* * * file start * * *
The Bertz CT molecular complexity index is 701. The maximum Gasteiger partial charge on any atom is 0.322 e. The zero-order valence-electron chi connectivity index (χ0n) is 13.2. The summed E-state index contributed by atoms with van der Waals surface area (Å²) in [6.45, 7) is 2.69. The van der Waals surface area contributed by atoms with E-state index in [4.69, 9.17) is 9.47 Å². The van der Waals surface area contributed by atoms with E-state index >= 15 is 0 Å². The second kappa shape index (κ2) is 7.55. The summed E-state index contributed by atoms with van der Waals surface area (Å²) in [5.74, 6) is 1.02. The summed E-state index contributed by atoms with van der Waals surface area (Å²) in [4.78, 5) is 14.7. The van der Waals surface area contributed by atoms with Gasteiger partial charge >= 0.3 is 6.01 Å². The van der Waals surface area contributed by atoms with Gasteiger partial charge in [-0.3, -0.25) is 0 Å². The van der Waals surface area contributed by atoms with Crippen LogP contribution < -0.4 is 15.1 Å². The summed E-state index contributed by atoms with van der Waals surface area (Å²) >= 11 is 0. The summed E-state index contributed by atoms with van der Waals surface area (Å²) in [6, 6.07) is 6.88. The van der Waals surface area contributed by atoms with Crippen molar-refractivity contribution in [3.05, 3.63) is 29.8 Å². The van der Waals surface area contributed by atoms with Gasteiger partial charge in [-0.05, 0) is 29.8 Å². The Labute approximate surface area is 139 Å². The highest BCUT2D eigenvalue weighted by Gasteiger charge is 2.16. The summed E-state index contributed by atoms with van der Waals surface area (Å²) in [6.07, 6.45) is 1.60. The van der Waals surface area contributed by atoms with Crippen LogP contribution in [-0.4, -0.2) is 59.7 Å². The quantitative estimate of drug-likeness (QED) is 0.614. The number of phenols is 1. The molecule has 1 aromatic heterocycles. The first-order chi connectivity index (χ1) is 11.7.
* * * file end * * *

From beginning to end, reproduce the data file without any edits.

The Bertz CT molecular complexity index is 701. The maximum Gasteiger partial charge on any atom is 0.322 e. The zero-order valence-electron chi connectivity index (χ0n) is 13.2. The summed E-state index contributed by atoms with van der Waals surface area (Å²) in [6.45, 7) is 2.69. The van der Waals surface area contributed by atoms with E-state index in [4.69, 9.17) is 9.47 Å². The van der Waals surface area contributed by atoms with E-state index >= 15 is 0 Å². The second kappa shape index (κ2) is 7.55. The summed E-state index contributed by atoms with van der Waals surface area (Å²) in [5.74, 6) is 1.02. The summed E-state index contributed by atoms with van der Waals surface area (Å²) in [4.78, 5) is 14.7. The van der Waals surface area contributed by atoms with Gasteiger partial charge >= 0.3 is 6.01 Å². The van der Waals surface area contributed by atoms with Gasteiger partial charge in [-0.3, -0.25) is 0 Å². The van der Waals surface area contributed by atoms with Crippen LogP contribution < -0.4 is 15.1 Å². The summed E-state index contributed by atoms with van der Waals surface area (Å²) >= 11 is 0. The summed E-state index contributed by atoms with van der Waals surface area (Å²) in [6, 6.07) is 6.88. The van der Waals surface area contributed by atoms with Crippen molar-refractivity contribution in [3.05, 3.63) is 29.8 Å². The van der Waals surface area contributed by atoms with Gasteiger partial charge in [-0.05, 0) is 29.8 Å². The Labute approximate surface area is 139 Å². The highest BCUT2D eigenvalue weighted by Gasteiger charge is 2.16. The summed E-state index contributed by atoms with van der Waals surface area (Å²) in [6.07, 6.45) is 1.60. The van der Waals surface area contributed by atoms with Crippen LogP contribution in [-0.4, -0.2) is 59.7 Å². The quantitative estimate of drug-likeness (QED) is 0.614. The number of phenols is 1. The molecule has 1 aromatic heterocycles. The first-order chi connectivity index (χ1) is 11.7.